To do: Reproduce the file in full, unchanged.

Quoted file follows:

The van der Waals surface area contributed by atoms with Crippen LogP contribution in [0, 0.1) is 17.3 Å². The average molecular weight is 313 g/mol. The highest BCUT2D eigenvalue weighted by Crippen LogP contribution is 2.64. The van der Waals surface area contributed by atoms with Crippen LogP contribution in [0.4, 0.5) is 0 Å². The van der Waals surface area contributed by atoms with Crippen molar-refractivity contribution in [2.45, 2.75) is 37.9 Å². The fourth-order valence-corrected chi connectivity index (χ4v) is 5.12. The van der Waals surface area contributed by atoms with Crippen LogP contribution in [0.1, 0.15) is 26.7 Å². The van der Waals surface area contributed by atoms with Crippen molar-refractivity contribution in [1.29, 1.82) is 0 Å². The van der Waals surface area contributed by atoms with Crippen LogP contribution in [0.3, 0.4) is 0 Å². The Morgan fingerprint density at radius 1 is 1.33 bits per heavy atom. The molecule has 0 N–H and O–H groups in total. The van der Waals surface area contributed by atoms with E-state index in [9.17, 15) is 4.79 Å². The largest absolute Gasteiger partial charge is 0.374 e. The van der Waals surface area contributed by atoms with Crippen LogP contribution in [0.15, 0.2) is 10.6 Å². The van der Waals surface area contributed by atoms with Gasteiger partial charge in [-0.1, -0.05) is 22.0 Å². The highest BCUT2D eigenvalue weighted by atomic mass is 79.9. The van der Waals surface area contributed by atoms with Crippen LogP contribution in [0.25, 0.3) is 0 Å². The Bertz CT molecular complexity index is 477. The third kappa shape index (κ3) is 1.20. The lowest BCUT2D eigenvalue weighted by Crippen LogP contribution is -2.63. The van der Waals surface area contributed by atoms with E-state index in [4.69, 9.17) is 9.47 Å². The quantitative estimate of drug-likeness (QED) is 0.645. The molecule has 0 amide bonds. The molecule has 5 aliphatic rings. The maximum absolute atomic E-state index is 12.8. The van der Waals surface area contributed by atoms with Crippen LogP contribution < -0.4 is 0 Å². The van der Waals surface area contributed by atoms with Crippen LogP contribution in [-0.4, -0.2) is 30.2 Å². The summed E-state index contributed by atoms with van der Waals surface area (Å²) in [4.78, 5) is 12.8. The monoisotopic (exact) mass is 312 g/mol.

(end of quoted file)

The van der Waals surface area contributed by atoms with Crippen LogP contribution in [0, 0.1) is 17.3 Å². The average molecular weight is 313 g/mol. The highest BCUT2D eigenvalue weighted by Crippen LogP contribution is 2.64. The van der Waals surface area contributed by atoms with Crippen LogP contribution in [0.4, 0.5) is 0 Å². The van der Waals surface area contributed by atoms with Crippen molar-refractivity contribution in [2.45, 2.75) is 37.9 Å². The fourth-order valence-corrected chi connectivity index (χ4v) is 5.12. The van der Waals surface area contributed by atoms with Crippen LogP contribution in [0.1, 0.15) is 26.7 Å². The van der Waals surface area contributed by atoms with Crippen molar-refractivity contribution in [1.29, 1.82) is 0 Å². The van der Waals surface area contributed by atoms with Crippen LogP contribution in [0.3, 0.4) is 0 Å². The Morgan fingerprint density at radius 1 is 1.33 bits per heavy atom. The molecule has 0 N–H and O–H groups in total. The van der Waals surface area contributed by atoms with E-state index in [9.17, 15) is 4.79 Å². The largest absolute Gasteiger partial charge is 0.374 e. The van der Waals surface area contributed by atoms with Crippen LogP contribution in [0.15, 0.2) is 10.6 Å². The van der Waals surface area contributed by atoms with Gasteiger partial charge in [-0.1, -0.05) is 22.0 Å². The highest BCUT2D eigenvalue weighted by atomic mass is 79.9. The van der Waals surface area contributed by atoms with Crippen LogP contribution in [0.25, 0.3) is 0 Å². The Bertz CT molecular complexity index is 477. The third kappa shape index (κ3) is 1.20. The lowest BCUT2D eigenvalue weighted by Crippen LogP contribution is -2.63. The van der Waals surface area contributed by atoms with E-state index in [4.69, 9.17) is 9.47 Å². The quantitative estimate of drug-likeness (QED) is 0.645. The molecule has 0 amide bonds. The molecule has 5 aliphatic rings. The maximum absolute atomic E-state index is 12.8. The van der Waals surface area contributed by atoms with Crippen LogP contribution < -0.4 is 0 Å². The van der Waals surface area contributed by atoms with Crippen LogP contribution in [-0.4, -0.2) is 30.2 Å². The summed E-state index contributed by atoms with van der Waals surface area (Å²) in [4.78, 5) is 12.8. The monoisotopic (exact) mass is 312 g/mol.